How TLS 1.3 Came Into Existence
As time has passed, the tech industry has made significant strides as far as computing power is concerned. Today’s technology has enabled us to use devices and share data at an unprecedented speed. However, with increasing performance prowess and data sharing, there comes a concern in the form of security. The more the computing power, the more vulnerable old security mechanisms, and that’s what happened with TLS 1.0 and TLS 1.1. Both these protocols were secure enough for a period but have since proven that they couldn’t stand the test of time when security vulnerabilities were discovered in them.
That’s why TLS 1.2, the most widely used TLS protocol, came into existence in 2008. It’s been the longest-serving TLS protocol — but, as it goes with all security technologies, it, too, has vulnerabilities. However, the majority of the weaknesses of TLS 1.2 are theoretical in nature, and that’s why it’s still a secure protocol to use. The potential flaws in TLS 1.2 underscored the need for a more secure successor of TLS 1.2, and that’s where the quest to develop TLS 1.3 began.
The road to the release of TLS 1.3 hasn’t been an easy one by any means — it took 28 drafts for Internet Engineering Task Force (IETF) to define it. There were many roadblocks, such as middleboxes and undermining attempts by commercial elements. But finally, after a decade of efforts, TLS 1.3 was released in 2018.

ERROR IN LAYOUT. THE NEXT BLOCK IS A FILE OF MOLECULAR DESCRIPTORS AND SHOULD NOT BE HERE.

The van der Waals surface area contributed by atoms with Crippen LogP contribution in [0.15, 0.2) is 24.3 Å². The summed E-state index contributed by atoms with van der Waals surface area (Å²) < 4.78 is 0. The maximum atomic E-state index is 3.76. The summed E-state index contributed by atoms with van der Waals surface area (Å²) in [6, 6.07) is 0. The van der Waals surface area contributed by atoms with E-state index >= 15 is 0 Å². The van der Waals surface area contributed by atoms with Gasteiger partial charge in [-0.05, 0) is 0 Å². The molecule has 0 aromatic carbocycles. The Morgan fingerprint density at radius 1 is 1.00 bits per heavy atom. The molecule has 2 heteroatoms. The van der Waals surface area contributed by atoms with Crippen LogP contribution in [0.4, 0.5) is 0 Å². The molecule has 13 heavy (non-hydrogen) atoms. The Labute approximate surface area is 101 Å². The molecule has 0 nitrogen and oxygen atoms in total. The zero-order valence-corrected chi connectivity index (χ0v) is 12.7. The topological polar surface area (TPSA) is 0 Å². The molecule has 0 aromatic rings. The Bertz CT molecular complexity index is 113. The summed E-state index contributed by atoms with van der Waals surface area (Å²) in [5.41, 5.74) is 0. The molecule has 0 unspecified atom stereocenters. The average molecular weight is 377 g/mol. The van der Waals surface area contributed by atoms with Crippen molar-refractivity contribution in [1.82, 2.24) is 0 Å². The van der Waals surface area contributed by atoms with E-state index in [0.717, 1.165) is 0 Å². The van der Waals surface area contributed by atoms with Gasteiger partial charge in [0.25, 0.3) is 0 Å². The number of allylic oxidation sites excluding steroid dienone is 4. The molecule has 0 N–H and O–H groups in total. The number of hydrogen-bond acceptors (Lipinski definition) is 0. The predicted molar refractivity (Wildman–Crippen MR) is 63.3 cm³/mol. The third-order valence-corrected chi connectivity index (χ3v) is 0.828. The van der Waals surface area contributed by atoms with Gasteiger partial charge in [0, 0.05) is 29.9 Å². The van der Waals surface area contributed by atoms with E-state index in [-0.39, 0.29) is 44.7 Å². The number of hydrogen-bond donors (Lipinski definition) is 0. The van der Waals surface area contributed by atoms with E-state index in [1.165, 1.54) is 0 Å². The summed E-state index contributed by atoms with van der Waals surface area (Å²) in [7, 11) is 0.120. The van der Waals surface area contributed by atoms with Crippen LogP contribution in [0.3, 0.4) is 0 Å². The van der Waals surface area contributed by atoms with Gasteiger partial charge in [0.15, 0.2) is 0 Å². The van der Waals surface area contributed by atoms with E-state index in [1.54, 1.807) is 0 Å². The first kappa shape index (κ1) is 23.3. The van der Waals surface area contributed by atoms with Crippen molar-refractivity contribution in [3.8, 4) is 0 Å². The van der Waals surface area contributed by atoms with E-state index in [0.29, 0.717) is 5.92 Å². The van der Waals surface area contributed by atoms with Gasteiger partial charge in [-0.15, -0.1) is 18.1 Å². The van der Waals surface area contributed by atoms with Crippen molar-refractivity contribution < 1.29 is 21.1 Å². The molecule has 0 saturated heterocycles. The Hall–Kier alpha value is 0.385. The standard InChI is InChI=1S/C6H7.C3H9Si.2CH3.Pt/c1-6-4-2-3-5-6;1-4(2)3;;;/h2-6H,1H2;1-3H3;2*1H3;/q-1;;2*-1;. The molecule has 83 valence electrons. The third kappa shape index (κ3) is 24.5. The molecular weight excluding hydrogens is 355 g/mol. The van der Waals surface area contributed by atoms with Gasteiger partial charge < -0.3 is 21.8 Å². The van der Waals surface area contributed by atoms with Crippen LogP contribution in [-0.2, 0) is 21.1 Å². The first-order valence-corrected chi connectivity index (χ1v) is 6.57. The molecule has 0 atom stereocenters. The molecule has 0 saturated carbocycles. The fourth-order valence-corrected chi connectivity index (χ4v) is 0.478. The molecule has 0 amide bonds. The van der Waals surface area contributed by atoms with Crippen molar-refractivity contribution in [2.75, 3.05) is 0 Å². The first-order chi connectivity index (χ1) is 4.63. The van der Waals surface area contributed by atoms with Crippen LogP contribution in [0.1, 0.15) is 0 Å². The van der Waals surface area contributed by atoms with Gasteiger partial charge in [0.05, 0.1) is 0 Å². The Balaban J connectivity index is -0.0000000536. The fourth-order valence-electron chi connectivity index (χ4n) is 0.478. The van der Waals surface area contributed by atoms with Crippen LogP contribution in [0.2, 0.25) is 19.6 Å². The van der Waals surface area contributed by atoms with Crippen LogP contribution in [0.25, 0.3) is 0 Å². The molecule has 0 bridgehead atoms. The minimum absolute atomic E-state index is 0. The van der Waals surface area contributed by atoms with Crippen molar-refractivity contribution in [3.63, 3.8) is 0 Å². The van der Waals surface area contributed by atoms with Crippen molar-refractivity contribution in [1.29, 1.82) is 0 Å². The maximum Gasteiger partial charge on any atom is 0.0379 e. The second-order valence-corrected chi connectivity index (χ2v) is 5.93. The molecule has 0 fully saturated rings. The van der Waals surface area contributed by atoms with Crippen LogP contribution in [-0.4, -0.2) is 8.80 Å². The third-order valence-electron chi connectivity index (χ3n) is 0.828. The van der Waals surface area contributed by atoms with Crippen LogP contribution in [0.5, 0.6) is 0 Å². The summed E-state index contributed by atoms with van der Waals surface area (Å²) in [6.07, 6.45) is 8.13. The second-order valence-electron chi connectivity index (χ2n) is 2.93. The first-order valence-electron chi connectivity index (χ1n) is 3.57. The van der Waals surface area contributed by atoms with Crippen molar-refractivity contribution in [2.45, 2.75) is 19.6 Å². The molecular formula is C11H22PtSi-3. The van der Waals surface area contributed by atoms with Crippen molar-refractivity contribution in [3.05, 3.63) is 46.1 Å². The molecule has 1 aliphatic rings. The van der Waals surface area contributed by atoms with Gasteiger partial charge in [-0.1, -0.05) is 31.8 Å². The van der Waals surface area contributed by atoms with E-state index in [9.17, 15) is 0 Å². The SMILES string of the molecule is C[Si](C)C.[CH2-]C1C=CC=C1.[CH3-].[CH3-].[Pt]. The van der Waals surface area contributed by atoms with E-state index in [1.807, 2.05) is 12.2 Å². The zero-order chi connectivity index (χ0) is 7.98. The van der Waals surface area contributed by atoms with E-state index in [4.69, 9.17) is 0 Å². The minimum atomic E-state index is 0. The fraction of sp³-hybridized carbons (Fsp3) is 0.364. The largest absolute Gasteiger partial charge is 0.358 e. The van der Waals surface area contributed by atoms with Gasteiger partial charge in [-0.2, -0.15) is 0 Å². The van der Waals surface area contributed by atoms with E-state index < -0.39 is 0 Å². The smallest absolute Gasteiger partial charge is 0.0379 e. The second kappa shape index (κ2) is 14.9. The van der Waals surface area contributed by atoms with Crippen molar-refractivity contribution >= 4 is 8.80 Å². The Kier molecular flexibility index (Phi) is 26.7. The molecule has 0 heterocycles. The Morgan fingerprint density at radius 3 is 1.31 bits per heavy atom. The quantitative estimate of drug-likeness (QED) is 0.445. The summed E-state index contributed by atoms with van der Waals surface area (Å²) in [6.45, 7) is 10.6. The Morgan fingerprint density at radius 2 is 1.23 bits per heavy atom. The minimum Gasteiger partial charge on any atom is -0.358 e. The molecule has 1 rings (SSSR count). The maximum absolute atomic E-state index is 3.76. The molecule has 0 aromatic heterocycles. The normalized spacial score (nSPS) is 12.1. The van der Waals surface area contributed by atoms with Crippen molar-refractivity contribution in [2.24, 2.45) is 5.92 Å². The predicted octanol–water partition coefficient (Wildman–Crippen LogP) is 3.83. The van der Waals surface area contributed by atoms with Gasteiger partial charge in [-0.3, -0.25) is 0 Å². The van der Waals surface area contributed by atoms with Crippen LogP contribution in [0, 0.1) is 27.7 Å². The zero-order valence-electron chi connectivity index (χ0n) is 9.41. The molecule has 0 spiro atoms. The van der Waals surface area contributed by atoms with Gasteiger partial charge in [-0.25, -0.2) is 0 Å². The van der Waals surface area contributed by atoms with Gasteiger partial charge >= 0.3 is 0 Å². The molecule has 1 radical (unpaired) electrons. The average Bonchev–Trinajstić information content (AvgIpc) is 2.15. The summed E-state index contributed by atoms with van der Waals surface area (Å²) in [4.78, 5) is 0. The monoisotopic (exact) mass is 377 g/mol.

How TLS Version 1.3 Is a Significant Upgrade Over TLS 1.2
First, let us state it once again that there’s no need to panic as TLS 1.2 is still a safe protocol to use. In fact, as of May 2020, more than 67% of the websites surveyed by SSL Labs support TLS 1.2, whereas only 29.7% of sites support TLS 1.3. Having said that, TLS 1.2 was released in 2008, and that’s why it has some concerns that need to be addressed, keeping the future in mind.
Amongst many technical differences, TLS 1.3 version offers three upgrades that are quite critical to an ordinary user. These advantages are:
- Increased Speed
- Better Security
- Simplified Cipher Suites